I had nothing. Nothing ready at all. We needed to produce a video signal, mix it with the live audio then re-encode it back to the internet radio.

Within two weeks, I thought, what could I use to perform visuals on and that could be captured as video? Well, my PC-Engine DUO-R could do. And with a multitap + 2 pads, I should have more than enough combinations to play with. Plus 2D does not actually require having costy 3d models or textures.

At the time, I was inspired for designing the controls by the one-man 8-bit remix orchestra named Duracell. I took from him the idea of using a series of button presses to advance in a pre-recorded sequence. A great way to produce complex output from a very simple input. And I still envy his energy on stage.

So I got myself a few .html and .txt files describing the PC-Engine’s CPU, Video controller and joypad I/O, fired a compiler and started writing a C++ program which, in lieu of an assembler or compiler, would create a sort of visual instrument as a ready-to-burn rom.

In the end I managed to produce one hour of visuals, recorded in full glory here as an .nsv file.

It was a challenging, tiring experience.. but I was hooked!

Later on (in the above video) I decided to capture another performance as video, entering it in the Breakpoint’06 wild demo competition. It did not go as I expected, as it wasn’t shown in the end in the competition, but nonetheless it’s a good, compact example of the sort of visuals I would achieve.

The soundtrack is a remix of Pushing Buttons, a track I made in 2005 in an attempt to interpret the platform videogame genre.. I still don’t know if I hate or like this genre, however it got a peculiar rhythm to it.

I liked especially the combination of joypad-controlled scrolling and a glitchy tile-copying effect that together would spread a stream of tiles like a spray can would. Two individually simple effects which surprised me when they started interacting. Likewise, deactivating the display synchronization produces very sharp visuals.

After a while, and a couple other live visual instruments behind
me, I decided share the instrument itself as a PCE rom

A visual instrument one could play on. A visual toy controlled with its two joypads. Auto-fire capable joypads, which require a cable twiddling ritual before use!

Joypads are inviting; their buttons like to be mashed and pushed.


64k-intro: Walking on Four

July 1, 2006 by nicolas, tagged in64k, filed under works

The following is a web edition of my original report written in 2006-07-01



In September 2005, even before the release of Clothing Like A T-Shirt Saying I Wish I already had set my mind on releasing short intros for the next events of the year. Namely, the Saturne Party 6 in Paris, and the bcnparty101[9] in Barcelona. It turned out the cancellation of the former was actually beneficial to the overall project, since going back to work on an intro immediately after another one proved a bit too optimistic.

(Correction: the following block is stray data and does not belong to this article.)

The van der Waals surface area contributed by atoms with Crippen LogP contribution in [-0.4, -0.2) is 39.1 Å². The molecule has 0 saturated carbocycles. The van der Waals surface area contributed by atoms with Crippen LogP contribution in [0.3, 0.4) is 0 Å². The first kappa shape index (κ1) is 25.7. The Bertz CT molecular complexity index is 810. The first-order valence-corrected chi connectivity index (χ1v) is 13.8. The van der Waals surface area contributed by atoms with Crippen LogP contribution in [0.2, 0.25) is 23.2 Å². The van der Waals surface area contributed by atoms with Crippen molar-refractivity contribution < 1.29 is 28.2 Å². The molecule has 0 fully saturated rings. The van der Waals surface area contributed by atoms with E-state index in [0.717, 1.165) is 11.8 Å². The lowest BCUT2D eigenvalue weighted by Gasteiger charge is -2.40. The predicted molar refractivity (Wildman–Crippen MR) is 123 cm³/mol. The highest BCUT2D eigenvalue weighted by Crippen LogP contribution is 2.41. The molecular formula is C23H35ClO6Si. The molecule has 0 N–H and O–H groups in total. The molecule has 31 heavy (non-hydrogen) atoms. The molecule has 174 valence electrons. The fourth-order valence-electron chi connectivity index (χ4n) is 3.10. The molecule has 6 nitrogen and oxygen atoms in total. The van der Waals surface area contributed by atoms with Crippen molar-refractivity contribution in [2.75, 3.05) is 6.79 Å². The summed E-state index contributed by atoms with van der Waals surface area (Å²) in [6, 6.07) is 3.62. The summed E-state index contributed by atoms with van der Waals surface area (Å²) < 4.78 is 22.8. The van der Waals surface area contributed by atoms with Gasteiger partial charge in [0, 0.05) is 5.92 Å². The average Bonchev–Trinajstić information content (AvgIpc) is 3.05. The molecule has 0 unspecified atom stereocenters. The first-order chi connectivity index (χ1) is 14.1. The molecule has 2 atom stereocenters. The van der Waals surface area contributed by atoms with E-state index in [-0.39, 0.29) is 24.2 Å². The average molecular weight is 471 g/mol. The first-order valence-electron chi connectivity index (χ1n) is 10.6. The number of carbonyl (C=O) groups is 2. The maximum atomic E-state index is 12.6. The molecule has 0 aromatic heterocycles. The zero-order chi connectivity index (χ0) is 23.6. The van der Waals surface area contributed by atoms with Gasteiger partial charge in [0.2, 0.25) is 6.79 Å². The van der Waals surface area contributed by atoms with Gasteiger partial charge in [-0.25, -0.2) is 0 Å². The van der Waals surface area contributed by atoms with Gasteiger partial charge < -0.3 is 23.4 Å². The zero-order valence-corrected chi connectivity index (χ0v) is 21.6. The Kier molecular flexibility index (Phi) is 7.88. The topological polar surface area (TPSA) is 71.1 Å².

After some hectic crunch-time programming for the streamMega[10] party, I needed, or thought I needed a bit of rest. The code base also had suffered through the ordeal and some housekeeping needed to be done to clean up and package independent parts for later works.

So I cleaned up the mess, branched out the code, and started working again on it for the next effort.

In the end, after roughly 67 hours of work with a great deal taken by debugging, Walking On Four was released in the 64kb intro competition at bcnparty101[9], on 2006.11.05.

Maybe all I needed was a reason to visit the intoxicating city of Barcelona, and its illustrious inhabitants.


Starting with a fast moving red loading bar, it then displays the very same effect that ended Clothing Like A Tshirt saying I Wish, arrows going up and down diagonally across the screen.

But we notice a slight ghosting of the whole picture.

The soundtrack is distinctively electronic. The pad section is playing a seemingly aimless minor harmony, and the rhythmic section, consisting of just a bass drum and a click, is animated along a long
rhythm difficult to apprehend at first.

As the synthetic pads slowly fade-in, stripes, almost calligraphic drawings start appearing and drawing themselves below the frame. The
grey on dark drawings do not appear to mean anything, and appear one after another, as pieces of entangled ribbons.

Very quickly the original arrows disappear, and after a short display of the ribbons alone, a distorted pink plane of particles jumps in and out of the screen, locally swelling.

Around the 45 seconds mark, the display spreads and saturate into almost homogeneous whiteness. But slowly ripples back in to display another similar screen: transparent ribbons like in the first half, but on top of which a rotating, block of pink lights, pulsating with the underlying rhythm of the music.

With time, ripples form and emerge from the block of light. Saturated, harsh-looking ripples coming from the center of the screen towards its sides, like a suggested tunnel.

In the end, around the 90 seconds mark, the title “walking on four -” appears on a black display, followed in an unusual down to up order, with “!=” then “BCN 7005” as each new beat of the now almost alone rhythm resonates in.

Stay with us as we will cover its design and implementation.

Continue reading...